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Tec de Monterrey and SwRI collaborating to promote research

Researchers from Tec de Monterrey and the Southwest Research Institute will be working together on sustainable manufacturing projects.
Ilustration of a sustainable city
The partnership will promote sustainable manufacturing projects. (Photo: Getty Images)

Tecnológico de Monterrey and the Southwest Research Institute (SwRI), one of the largest Research and Development organizations in the United States, which is located in San Antonio, Texas, have launched a new research initiative to promote advanced materials and achieve sustainable manufacturing.

This comes as part of a collaboration agreement signed between both institutions on August 19, 2022, during the first International Conference on Advanced Materials for Sustainable Manufacturing.

The partnership between Tec de Monterrey and SwRI

Three joint research projects are being funded in the program‘s first phase. SwRI and Tec de Monterrey have contributed 75,000 dollars per project, providing a total of 225,000 dollars per organization.

These projects will promote sustainable manufacturing in the United States and Mexico. In phase 2, three proposals will be selected for additional funding, and the project leaders will also seek external support.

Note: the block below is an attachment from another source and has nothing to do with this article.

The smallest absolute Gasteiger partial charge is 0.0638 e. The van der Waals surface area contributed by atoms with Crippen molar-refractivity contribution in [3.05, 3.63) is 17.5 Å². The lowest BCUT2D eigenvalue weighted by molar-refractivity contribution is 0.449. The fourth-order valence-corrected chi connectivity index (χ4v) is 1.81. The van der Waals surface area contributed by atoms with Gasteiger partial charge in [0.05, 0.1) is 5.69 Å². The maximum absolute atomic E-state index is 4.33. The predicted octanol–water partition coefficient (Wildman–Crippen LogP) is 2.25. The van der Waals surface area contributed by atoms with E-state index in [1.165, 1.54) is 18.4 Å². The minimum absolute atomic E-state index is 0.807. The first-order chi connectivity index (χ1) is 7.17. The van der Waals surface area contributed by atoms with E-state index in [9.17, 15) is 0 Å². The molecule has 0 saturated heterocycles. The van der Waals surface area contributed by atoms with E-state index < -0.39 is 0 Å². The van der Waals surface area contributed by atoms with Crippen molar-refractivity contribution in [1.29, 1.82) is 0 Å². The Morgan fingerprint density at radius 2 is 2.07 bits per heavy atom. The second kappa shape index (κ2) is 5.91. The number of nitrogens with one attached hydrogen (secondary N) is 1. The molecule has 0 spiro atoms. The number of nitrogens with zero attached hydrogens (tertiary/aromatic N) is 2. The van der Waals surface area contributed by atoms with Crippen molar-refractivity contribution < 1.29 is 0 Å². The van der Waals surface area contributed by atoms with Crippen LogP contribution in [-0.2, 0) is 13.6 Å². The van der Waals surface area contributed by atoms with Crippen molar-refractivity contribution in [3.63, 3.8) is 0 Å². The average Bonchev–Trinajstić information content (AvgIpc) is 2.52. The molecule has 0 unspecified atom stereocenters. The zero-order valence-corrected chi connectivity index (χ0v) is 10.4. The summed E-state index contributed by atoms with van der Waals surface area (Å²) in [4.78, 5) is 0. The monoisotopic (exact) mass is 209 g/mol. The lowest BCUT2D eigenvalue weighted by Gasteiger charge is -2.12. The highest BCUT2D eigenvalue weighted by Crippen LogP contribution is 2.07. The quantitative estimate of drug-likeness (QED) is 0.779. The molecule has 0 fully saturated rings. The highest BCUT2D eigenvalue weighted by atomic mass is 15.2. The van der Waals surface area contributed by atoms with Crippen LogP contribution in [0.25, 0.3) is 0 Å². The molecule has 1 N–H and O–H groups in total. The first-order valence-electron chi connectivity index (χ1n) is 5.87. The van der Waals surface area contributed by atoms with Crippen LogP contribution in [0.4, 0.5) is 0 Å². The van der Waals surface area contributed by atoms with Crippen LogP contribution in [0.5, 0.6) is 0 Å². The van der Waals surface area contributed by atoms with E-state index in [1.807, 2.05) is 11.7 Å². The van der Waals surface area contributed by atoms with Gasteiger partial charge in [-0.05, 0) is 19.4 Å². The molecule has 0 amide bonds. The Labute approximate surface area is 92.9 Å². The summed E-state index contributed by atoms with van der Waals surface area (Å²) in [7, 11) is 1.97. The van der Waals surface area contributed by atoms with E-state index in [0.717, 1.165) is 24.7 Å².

The aim of the first project from this partnership is to produce and analyze biochar −biomass charcoal− for CO2 capture and utilization through pyrolysis −thermal degradation− of agro-industrial and urban waste. It will be led by Alejandro Montesinos, leader of the strategic project of Processes and Technologies for CO2 capture at the Tec, and Eloy Flores, R&D Director of the Chemical Engineering Department at SwRI.

Another project is the chemical treatment of industrial rubbers to recycle them by degradation in order to obtain bio-based compounds with chemical, thermal, and mechanical properties. This is led by Cecilia Treviño from the Tec’s Intelligent Development of Advanced Materials unit, and Alice Yau, an SwRi chemist.

“We’re taking a giant step forward, and that’s why this project with SwRI is strategic; we’re really enthusiastic about it because no one else has the technologies that we have at the Tec, not in Latin America and probably at almost any other educational institution, except this one in the United States,” explains Alex Elías, leader of the Accelerated Materials Development Unit at the Institute of Advanced Materials for Sustainable Manufacturing at Tec de Monterrey.

The third of the projects, led by Elías and Matthew Kirby, a scientist from the mechanical engineering division of SwRI’s materials engineering department, aims to create an epoxy resin to be used in the design of carbon fiber materials and fiberglass. Besides employing a more efficient process, it can be recycled or reused.

If the project’s first phase is successful, the next step allows the opportunity to set up binational technology-based companies centered around the results from the resin and its applications, which would cover both markets: Latin America and the United States.

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Autor

Asael Villanueva